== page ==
by John O’Connor 

My Gretel

My sister never called me Hansel
but she knew I would lead her to trouble.
The hollyhocks looked at us mischievously

from the frost wall garden and we stole out
in the twilight to escape a mother trying
to convince us she was ours,

with her rituals of blood and stale bread,
large bosomed matriarch standing
over us like a mysterious mountain range

you wouldn’t enter unless life
depended on it. We made our way down
the leafy paths trying to find a place

where we would not feel lost.
My sister looked up to me, always,
as if my hair were on fire and I would

try to put her at ease though I had no idea
where we were going. Here, eat this,
I would say to her and she would put

the brown morel in her mouth
and chew in slow motion. Along the stream
bank were little snake holes

where you could see tiny dots of light
that might have been eyes of some kind.
Don’t look. Keep going. Shoes and socks wet,

cupped hands around the candle flame.
Somewhere along the way I lost her.
I grew older alongside someone

who sang the wrong melody and couldn’t repeat
our secret phrase. I pretended to be fooled,
gave her room to breathe her aerosol of mold, 

allowing her walks alone, never again to hold
her hand. This world is a lonely garden
and no one can say the names of what

grows there. That’s why Latin died.
There are garlands along the path,
cottages built with what is left of our

memories. The strangers that pass us
on the road may be our cousins, our
siblings. We don’t know. The markers

are gone. We ate them long ago for breakfast,
their earthy taste still lingering, their musty
scent hanging in the air.


Every time I tune this thing I hear the A string
telling me there’s a long way to go, a line that repeats
and repeats, the way my mother’s fingers went up
and down the keyboard making the same mistakes
as if they were written on the staff. A cow stands
in the middle of a narrow winding road that makes
itself out of a long summer of unseen trampling beasts,
laying down the fall before the winter.
Everyone knows the snow is coming
and everyone wants to take that path up the hill
where the sky begins, where the muddy earth
starts over. It’s a monotonous and singular melody
until your realize it’s the timing that has control,
that the flute is sad and the clarinet wants her mother.


From our plane we can see what the storms
have done to the coastline, that the houses
will fall into the sea. What a brilliant day
now that the clouds are gone and you turn
your attention to me. You stayed inside
for days watching those boys in their tennis
whites, the volleys long, the wind still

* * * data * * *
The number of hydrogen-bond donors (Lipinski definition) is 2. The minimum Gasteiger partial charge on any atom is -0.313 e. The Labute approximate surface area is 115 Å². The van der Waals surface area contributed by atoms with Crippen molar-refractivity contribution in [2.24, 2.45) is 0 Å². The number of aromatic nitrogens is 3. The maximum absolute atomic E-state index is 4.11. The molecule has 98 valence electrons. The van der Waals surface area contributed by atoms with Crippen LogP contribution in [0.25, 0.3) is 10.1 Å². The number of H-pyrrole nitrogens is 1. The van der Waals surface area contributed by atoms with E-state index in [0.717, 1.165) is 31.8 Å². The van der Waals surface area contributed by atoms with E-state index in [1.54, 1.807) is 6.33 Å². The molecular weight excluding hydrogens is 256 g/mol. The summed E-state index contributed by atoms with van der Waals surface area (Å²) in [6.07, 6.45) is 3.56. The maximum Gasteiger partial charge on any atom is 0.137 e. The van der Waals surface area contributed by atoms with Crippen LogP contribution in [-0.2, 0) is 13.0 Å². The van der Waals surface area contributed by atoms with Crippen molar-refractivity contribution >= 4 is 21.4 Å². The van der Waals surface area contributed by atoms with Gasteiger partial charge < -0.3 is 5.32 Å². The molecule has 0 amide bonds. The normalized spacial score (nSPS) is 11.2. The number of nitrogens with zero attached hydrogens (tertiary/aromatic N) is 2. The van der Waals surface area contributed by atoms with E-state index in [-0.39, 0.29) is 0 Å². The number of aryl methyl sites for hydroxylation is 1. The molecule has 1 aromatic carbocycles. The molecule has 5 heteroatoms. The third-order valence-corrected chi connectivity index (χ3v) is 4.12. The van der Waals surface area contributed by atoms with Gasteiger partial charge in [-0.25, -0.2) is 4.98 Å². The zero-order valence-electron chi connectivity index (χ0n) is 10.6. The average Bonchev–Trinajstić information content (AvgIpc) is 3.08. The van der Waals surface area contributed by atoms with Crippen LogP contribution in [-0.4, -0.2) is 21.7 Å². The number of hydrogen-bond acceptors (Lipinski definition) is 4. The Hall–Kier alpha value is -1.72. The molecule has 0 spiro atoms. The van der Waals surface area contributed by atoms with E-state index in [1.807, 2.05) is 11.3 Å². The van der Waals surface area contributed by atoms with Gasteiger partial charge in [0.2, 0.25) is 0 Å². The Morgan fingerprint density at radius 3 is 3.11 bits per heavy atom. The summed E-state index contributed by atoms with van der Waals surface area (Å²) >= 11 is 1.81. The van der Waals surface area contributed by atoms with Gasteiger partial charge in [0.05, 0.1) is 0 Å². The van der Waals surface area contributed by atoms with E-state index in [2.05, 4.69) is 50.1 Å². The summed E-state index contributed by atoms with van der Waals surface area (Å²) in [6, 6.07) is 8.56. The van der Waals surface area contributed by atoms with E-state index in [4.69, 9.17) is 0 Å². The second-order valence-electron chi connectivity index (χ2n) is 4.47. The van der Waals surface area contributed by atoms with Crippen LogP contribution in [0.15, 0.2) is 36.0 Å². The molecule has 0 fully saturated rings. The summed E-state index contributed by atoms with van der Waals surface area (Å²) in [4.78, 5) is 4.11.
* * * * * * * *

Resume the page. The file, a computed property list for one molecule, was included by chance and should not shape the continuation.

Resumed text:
in London, while up from the gulf
came gales and torrents and I sat
at my desk and wrote little bits of trash
the wind blew away. And all the while
our country grew smaller, withering
at its edges. I know how you love the sea,
especially in mist and a little fog.
And I love the mountains. No, we don’t
really own a plane, but I forget that
when I’m looking at aerial photos.
They say so much about a nation
and its people. You have to back up
for perspective as if you lived in the sky
or on the other side of the Milky Way.

How Light Is Made From Darkness

Do you recognize a gray day
when you are living a gray life
or even a gray year, the color
of which you worked so hard to mix?
A stomach can grow flabby

just as a mouth becomes less gabby
and you can retreat further
into your inner ear where the snare
and the whistle play the march
you have been trudging in order to avoid

any direct light, keeping the sun
away from your delicate new skin.
The summer drifts in with its heavy
cloud and rhythmic rains, its dark
green tangle, its out of control

uncertainty, its emerald froth,
its drenched touch, its encroaching
growth, its vines, its transcendental
moths, its repetitive hysteria,
its rising water, sinking heat,

its accusing path of ferns, its muffled
thunder and smeared lightning,
its botched patterns, its insane
language, its gross insubordination,
its sour mouth, its cheap delusions

and sunken mirages, its dry humor
that no one gets, not the echo
of the forest nor the dumb animals,
its rank composted air, its ludicrous
logic, and you, your gray turning blue,

painted over half your torso, while you catch
clouds in bottles and line your shelves
with jars of chalky earth. Do you recognize
these or have you forgotten like the rest
of us and wiped your memory clean?

In Your Garden

The air does not listen to the water even when the sky
writes down instructions on how to make syntax out of wind.
Are you following me? I think not, your body stooped over
your tiny box plants in your garden, the sun disappearing
behind the new condominium rising over your shoulder.
We thought this was our beginning, leaves flying upward
from hickory and birch that have lived so long without us.
Your mother died while you were on the other side
of the ocean. You had always felt that far away. Sometimes
our waters seem to widen between us. That’s why we have
our arms, so slender, so sore, so longing to hold something.

Stay with me one more day. Then tomorrow, do the same.

About the Author:

John O'Connor

John Paul O’Connor‘s poems have appeared in numerous literary journals, including St Ann’s Review, Hanging Loose, Sycamore Review, Silk Road and Indiana Review. His work has been nominated twice for a Pushcart Prize and he won the Violet Reed Haas Prize for Poetry in 2015. His book of poems, Half the Truth, is available from Snake Nation Press.